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Friday, July 12, 2013

Overcoming Addictions, a Web-Based Application, and SMART Recovery, an Online and In-Person Mutual Help Group for Problem Drinkers, Part 1: Three-Month Outcomes of a Randomized Controlled Trial

Overcoming Addictions (OA) is an abstinence-oriented, cognitive behavioral, Web application based on the program of SMART Recovery. SMART Recovery is an organization that has adapted empirically supported treatment strategies for use in a mutual help framework with in-person meetings, online meetings, a forum, and other resources.

To evaluate the effectiveness of OA and SMART Recovery (SR) with problem drinkers who were new to SMART Recovery. Our experimental hypotheses were: (1) all groups will reduce their drinking and alcohol/drug-related consequences at follow-up compared to their baseline levels, (2) the OA condition will reduce their drinking and alcohol/drug-related consequences more than the control group (SR), and (3) the OA+SR condition will reduce their drinking and alcohol/drug-related consequences more than the control group (SR only).

We recruited 189 heavy problem drinkers primarily through SMART Recovery’s website and in-person meetings throughout the United States. We randomly assigned participants to (1) OA alone, (2) OA+attend SMART Recovery (SR) meetings (OA+SR), or (3) attend SR only. Baseline and follow-ups were conducted via GoToMeeting sessions with a Research Assistant (RA) and the study participant. We interviewed significant others to corroborate the participant’s self-report. Primary outcome measures included percent days abstinent (PDA), mean drinks per drinking day (DDD), and alcohol/drug-related consequences.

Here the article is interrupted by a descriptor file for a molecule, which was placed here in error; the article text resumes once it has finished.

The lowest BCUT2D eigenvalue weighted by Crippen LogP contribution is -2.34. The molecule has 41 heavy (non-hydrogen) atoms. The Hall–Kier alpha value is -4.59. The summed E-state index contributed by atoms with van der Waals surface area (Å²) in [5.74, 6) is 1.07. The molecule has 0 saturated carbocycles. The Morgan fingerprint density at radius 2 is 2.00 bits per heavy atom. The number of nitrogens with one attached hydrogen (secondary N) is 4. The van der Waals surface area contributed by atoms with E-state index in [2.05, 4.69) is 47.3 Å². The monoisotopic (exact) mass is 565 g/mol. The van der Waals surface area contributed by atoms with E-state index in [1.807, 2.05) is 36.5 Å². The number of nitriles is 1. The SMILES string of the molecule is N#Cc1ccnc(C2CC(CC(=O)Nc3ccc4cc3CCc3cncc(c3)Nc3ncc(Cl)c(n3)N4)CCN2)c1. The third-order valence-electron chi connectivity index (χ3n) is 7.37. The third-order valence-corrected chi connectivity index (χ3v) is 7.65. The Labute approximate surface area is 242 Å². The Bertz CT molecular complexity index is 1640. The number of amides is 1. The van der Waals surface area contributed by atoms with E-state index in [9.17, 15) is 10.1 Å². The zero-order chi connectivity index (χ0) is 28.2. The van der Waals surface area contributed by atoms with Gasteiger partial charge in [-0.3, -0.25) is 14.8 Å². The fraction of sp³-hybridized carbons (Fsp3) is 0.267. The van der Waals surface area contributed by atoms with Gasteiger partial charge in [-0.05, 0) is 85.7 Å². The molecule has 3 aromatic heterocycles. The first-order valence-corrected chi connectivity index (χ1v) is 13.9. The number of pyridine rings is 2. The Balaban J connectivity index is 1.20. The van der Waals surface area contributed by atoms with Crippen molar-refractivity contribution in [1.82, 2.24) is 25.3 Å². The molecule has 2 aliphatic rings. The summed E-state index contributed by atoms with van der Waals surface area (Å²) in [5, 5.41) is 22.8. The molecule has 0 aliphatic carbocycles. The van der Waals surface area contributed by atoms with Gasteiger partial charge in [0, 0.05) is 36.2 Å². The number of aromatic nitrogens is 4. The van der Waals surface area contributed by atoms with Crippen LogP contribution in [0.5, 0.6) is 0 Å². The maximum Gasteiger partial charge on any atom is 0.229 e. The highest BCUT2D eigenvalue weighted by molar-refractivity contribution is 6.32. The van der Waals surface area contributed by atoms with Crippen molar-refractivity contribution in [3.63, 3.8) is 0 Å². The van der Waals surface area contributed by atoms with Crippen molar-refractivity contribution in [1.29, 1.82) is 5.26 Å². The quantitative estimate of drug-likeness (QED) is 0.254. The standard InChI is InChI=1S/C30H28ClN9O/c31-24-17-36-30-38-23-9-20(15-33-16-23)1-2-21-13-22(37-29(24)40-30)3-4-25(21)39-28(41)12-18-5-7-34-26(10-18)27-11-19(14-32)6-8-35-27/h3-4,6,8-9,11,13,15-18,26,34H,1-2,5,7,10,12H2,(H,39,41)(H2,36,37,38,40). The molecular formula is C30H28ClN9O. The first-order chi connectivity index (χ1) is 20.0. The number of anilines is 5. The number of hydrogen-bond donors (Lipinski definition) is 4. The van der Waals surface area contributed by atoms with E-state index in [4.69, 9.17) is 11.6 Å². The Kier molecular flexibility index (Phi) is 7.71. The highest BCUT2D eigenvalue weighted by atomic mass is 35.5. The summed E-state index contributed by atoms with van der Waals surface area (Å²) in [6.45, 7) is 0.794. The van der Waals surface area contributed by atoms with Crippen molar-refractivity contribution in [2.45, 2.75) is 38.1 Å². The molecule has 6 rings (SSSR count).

The intent-to-treat analysis of the 3-month outcomes supported the first hypothesis but not the others. Participants in all groups significantly increased their percent days abstinent from 44% to 72% (P<.001), decreased their mean drinks per drinking day from 8.0 to 4.6 (P<.001), and decreased their alcohol/drug-related problems (P<.001). Actual use relationships were found for the OA groups, between SR online meetings and improvement in PDA (r=.261, P=.033). In addition in the OA groups, the number of total sessions of support (including SR & other meetings, counselor visits) was significantly related to PDA (r=.306, P=012) and amount of improvement in alcohol-related problems (r=.305, P=.012). In the SR only group, the number of face-to-face meetings was significantly related to all three dependent variables, and predicted increased PDA (r=.358, P=.003), fewer mean DDD (r=-.250, P=.039), and fewer alcohol-related problems (r=-.244, P=.045), as well as to the amount of improvement in all three of these variables. Six-month follow-ups have been completed, and the results are currently being analyzed.

These results support our first experimental hypothesis but not the second or third. All groups significantly increased their PDA and decreased both their mean DDD and their alcohol-related problems, which indicates that both interventions being investigated were equally effective in helping people recover from their problem drinking.

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